Four senior UN officials on Friday condemned continued acts of human rights violations against civilians, including women and children, in the southwest and northwest regions of Cameroon.
The officials are Virginia Gamba, UN Special Representative for Children and Armed Conflict; Pramila Patten, Special Representative on Sexual Violence in Conflict; Najat Maalla M’jid, Special Representative on Violence against Children, and Adama Dieng, Special Adviser on the Prevention of Genocide.
In a joint statement, they expressed “deep concerns’’ about continued attacks against civilians, including extra-judicial killings, torture, arbitrary arrests and destruction of property.
They also deployed retaliatory attacks, rape and other forms of sexual violence that “disproportionately affect women and children in the north- and south-west regions of the country that are forcing many to flee their homes’’.
Reports say 32 civilians, including a pregnant woman and 15 children, were killed in Ntumbo village in the English-speaking northwest region of the country on Feb. 14.
Accusing fingers are pointing at the military, but the Army has refuted claims that the military blatantly killed civilians.
The officials said children continued to be particularly affected by the crisis, referencing reports of school attacks and extensive closures in the affected regions.
They added that information received on the recruitment and use of children by armed actors and their detention for actual or alleged association with armed actors “raise further protection concerns.’’
The Cameroonian conflict, known as the Ambazonia War, started in 2016 when communities in the English-speaking regions launched protests over alleged marginalisation by the French-speaking central government.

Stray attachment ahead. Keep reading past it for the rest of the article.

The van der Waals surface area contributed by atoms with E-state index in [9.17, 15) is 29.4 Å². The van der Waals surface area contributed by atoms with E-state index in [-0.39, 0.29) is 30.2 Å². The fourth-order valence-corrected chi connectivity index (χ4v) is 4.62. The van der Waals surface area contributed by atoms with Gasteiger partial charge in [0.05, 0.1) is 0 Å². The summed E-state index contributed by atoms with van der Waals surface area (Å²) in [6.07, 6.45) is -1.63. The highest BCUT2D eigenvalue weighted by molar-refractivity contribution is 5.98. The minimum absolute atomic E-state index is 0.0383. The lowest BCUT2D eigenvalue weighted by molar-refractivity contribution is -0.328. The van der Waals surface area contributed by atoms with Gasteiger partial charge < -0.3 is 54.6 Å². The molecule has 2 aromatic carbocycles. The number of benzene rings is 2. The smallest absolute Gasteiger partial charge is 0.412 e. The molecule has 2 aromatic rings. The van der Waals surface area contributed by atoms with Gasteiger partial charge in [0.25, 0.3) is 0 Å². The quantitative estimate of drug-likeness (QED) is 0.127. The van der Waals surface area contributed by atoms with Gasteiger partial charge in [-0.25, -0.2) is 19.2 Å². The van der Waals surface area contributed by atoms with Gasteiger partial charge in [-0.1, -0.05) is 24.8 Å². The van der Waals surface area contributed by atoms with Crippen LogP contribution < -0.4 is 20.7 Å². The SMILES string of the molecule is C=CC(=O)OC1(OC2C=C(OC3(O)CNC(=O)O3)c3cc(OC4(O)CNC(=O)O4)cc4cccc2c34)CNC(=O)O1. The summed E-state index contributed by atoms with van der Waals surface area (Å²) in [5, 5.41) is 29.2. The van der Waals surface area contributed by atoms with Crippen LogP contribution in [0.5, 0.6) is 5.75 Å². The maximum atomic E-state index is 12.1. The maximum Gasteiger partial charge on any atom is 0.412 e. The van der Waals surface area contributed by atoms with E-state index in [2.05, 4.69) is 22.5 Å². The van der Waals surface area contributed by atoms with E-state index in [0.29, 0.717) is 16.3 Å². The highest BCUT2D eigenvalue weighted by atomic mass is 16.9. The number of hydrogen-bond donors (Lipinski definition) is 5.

Many in the regions felt their voices were not being fairly represented in the central government.
In 2017, separatists in the regions declared the independence of Ambazonia and began fighting against the government.
The UN officials said hundreds of thousands of people are reported to have been displaced in the affected regions, as lack of security worsens the plight of marginalised and vulnerable groups.
They said: “It is urgent to prevent further violence and to protect all women, girls, boys and men from grave violations of international humanitarian and human rights law.
“Severely constrained humanitarian access and limited resources for service-providers has reduced the availability of sexual and reproductive healthcare for women, including urgent treatment for survivors of sexual violence.’’
They urged the Cameroonian government to discharge its primary responsibility of protecting the population by addressing the root causes of violence and ensuring that victims of the attacks are provided with protection and the appropriate assistance.
They further called on the authorities to fully investigate and hold accountable those responsible for the serious violations and abuses that have been committed.(NAN)